Exactly - science class needs to teach how scientists think. How experiments work, repeatability, and especially what a theory really is (ie not "just a theory"). Individual scientific facts aren't important. I feel the same way about history -- though I do think we need to teach the overall shape of history better than we do (that classical comes before medieval, that early modern came after medieval and before the modern period, etc).

Besides, unless you are a Young Earth Creationist, there is absolutely nothing incompatible with believing that God created the universe and all life in it, and believing that evolution is a very good model for how species have changed over time. There are a lot of devout biologists.
posted by jb at 3:12 PM on July 25, 2011 [2 favorites]


But creationism isn't a testable claim. It is not an alternative theory to evolution. It can't be taught in a science class because supernatural claims are not testable. This issue will not die until people come to grips with the limits of science.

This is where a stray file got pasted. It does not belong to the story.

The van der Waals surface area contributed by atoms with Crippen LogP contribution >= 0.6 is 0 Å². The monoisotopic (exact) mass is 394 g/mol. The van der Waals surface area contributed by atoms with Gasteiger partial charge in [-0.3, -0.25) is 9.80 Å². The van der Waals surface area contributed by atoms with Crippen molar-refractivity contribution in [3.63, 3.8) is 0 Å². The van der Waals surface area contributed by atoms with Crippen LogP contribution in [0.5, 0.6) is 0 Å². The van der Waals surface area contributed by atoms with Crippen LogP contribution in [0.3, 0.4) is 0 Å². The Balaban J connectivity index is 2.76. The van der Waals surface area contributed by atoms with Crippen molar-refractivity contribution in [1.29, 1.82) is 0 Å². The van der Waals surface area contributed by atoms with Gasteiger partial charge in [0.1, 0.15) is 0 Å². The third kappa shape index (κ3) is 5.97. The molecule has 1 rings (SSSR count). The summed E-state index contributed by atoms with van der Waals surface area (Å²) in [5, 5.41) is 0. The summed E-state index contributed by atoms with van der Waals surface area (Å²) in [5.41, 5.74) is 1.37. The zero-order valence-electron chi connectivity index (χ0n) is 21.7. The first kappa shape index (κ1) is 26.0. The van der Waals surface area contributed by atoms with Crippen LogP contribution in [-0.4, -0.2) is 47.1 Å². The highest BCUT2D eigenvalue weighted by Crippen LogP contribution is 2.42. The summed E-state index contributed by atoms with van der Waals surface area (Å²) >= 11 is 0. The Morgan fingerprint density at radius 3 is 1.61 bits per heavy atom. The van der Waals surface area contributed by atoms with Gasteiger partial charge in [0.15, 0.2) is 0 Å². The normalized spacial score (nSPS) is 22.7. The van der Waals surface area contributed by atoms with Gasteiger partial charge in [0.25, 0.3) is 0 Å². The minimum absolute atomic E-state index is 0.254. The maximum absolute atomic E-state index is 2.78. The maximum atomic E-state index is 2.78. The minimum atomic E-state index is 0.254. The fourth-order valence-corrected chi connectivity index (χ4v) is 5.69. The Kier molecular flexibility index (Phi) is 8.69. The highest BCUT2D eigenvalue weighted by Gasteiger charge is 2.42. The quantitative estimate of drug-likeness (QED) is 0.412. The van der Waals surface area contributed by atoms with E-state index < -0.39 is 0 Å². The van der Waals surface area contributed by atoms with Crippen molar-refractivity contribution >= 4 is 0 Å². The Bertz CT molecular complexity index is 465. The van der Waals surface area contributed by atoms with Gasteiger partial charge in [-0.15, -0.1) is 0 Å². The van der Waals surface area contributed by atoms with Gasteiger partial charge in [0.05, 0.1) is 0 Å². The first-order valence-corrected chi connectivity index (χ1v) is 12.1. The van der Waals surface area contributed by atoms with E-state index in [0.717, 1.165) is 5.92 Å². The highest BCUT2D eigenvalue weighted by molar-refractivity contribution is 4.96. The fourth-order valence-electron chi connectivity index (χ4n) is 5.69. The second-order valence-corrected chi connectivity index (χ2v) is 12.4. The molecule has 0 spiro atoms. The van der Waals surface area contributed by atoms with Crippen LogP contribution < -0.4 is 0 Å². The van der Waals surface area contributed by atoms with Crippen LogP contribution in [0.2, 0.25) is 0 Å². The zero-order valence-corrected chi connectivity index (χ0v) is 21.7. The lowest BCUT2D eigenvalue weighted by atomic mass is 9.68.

posted by Seymour Zamboni at 3:12 PM on July 25, 2011


I'm a pretty conservative Catholic and I find this to be good news.

Yeah, I just finished a lecture on the argument from design (the Thomistic one, to be precise) and when we got around to examining the presumption that order = design, I mentioned evolution by natural selection and got the usual theologically-motivated rant against evolution. I then paused and said, basically: Look, the Pope accepts evolution. I would recommend getting on this train before it completely leaves the station. You can be religious and still accept evolution by natural selection. I, personally, do not (i.e., I am not religious) but it can be done by thoughtful people.

I mean, the Pope. Really? You want to be to the right (scientifically speaking) of the Pope?!